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Lending standards not favoring recent retirees, but now a possible solution
Old 06-13-2019, 07:28 AM   #1
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Lending standards not favoring recent retirees, but now a possible solution

Want to refinance my mortgage. And maybe put on a line of credit for emergencies.

A year ago, I had one SS payment, rental income (no debt on property) and periodic withdrawals from IRAs, and HSAs. Was told that for rental they used tax return number which includes depreciation and expensing of capital items. A net of zero. I was told that since my IRA withdrawals were not regular for a YEAR, they didn't count. So, even though my credit score was good, I had no income, except SS, and therefore could not borrow.

Yesterday, I found the Fannie Mae standards for what qualifies as income and things must have changed.

First, I changed. The rental was sold and I took back a note receivable. As long as the note is more than one year old and it has at least 3 years to go, the payment I receive each month is income.

Second, retirement assets now qualify! They look at your IRA. They take off 10% because they assume you will need 10% for closing costs. Since you are in stocks and bonds, they only use 70% due to volatility. Then they divide the balance by the life of the loan. 360 months or whatever the term is. That becomes the amount of income you can use to qualify.

If the distribution from your IRA has started, it is qualifies as a pension. The standards do not specify how long it has to be in place. My bank says they use 2 months of receipts. I just set up and received regular payment number one today. One more and I qualify.

Wanted to know if anyone had similar experience as I am somewhat suspect of how the front line customer service rep says they interpret the standards.

If the changes are correct, I am such a great credit risk as compared to the guy a year ago.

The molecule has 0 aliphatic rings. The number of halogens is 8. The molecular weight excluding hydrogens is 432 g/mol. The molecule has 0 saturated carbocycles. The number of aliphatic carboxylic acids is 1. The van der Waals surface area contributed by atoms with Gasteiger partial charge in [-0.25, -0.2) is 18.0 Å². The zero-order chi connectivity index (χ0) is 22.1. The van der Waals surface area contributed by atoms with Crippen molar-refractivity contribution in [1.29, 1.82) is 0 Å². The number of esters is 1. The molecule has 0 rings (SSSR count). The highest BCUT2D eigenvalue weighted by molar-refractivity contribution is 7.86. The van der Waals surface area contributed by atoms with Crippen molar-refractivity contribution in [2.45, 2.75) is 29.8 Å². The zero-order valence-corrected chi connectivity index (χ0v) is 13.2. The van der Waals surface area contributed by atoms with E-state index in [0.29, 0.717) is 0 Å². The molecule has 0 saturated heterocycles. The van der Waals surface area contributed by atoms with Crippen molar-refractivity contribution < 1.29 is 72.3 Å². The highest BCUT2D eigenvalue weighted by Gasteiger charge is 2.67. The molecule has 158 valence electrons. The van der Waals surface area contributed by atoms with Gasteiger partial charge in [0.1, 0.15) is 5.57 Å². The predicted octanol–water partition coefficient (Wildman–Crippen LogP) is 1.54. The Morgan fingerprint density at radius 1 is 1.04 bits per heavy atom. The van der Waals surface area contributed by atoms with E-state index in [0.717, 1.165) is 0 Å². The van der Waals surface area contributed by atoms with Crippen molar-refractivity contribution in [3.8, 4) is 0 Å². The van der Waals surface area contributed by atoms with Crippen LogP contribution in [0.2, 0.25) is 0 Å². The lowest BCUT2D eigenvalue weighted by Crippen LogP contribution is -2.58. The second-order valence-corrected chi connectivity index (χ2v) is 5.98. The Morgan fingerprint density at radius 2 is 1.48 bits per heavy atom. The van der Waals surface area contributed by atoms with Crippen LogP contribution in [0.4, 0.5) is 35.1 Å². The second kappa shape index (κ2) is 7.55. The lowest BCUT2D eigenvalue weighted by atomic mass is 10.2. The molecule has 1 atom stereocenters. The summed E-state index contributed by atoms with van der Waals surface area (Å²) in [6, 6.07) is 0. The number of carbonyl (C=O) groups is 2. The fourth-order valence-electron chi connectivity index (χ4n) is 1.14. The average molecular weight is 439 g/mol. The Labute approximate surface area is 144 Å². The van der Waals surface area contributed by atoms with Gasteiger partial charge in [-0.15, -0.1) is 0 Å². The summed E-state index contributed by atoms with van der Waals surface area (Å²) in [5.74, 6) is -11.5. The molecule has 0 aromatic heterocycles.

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Old 06-13-2019, 07:49 AM   #2
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I went thru this a few months ago. My tax returns for the last five years only contain dividends and capital gain distributions. That is the only "income" they would consider and it didn't qualify me for much of a mortgage. They ignored my investment assets (referred to them as "Savings") and two years of checking account statements showing consistent, regular direct deposits totaling over $100K annually.

They ignored it all. Said the only thing they could consider was the "income" shown on my tax returns. This despite my putting down 50% and a credit score of 840.

I certainly hope the standards have changed. I was considering withdrawing a substantial amount from my tIRA for a couple of years so that it would show up as income on my tax returns even though I'm only going to turn around and deposit those withdrawals into a Roth.
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Old 06-13-2019, 07:54 AM   #3
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Originally Posted by Looking4Ward View Post
I went thru this a few months ago. My tax returns for the last five years only contain dividends and capital gain distributions. That is the only "income" they would consider and it didn't qualify me for much of a mortgage. They ignored my investment assets (referred to them as "Savings") and two years of checking account statements showing consistent, regular direct deposits totaling over $100K annually.

They ignored it all. Said the only thing they could consider was the "income" shown on my tax returns. This despite my putting down 50% and a credit score of 840.

I certainly hope the standards have changed. I was considering withdrawing a substantial amount from my tIRA for a couple of years so that it would show up as income on my tax returns even though I'm only going to turn around and deposit those withdrawals into a Roth.
I had a client come in and ask me to set up a monthly withdrawal from his IRA to qualify for a mortgage. He asked me to cancel it after he set it up as he doesn't need the money. What an absurd requirement!
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Old 06-13-2019, 08:35 AM   #4
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Reply hazy, ask again

I don't have experience so much as I have fear that I'll be frozen out of the lending industry once my W-2 disappears.

I come from the school that says debt is a tool, not intrinsically either good or bad. For example, we maintain a HELOC on our existing house as a ready source of emergency liquidity, obviating a stagnant pile of low-earning cash.

Will I be able to do the same once we FIRE and relocate to our retirement castle? I guess we'll have to wait and see.
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Old 06-13-2019, 11:06 AM   #5
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Originally Posted by Z3Dreamer View Post

Second, retirement assets now qualify! They look at your IRA. They take off 10% because they assume you will need 10% for closing costs. Since you are in stocks and bonds, they only use 70% due to volatility. Then they divide the balance by the life of the loan. 360 months or whatever the term is. That becomes the amount of income you can use to qualify.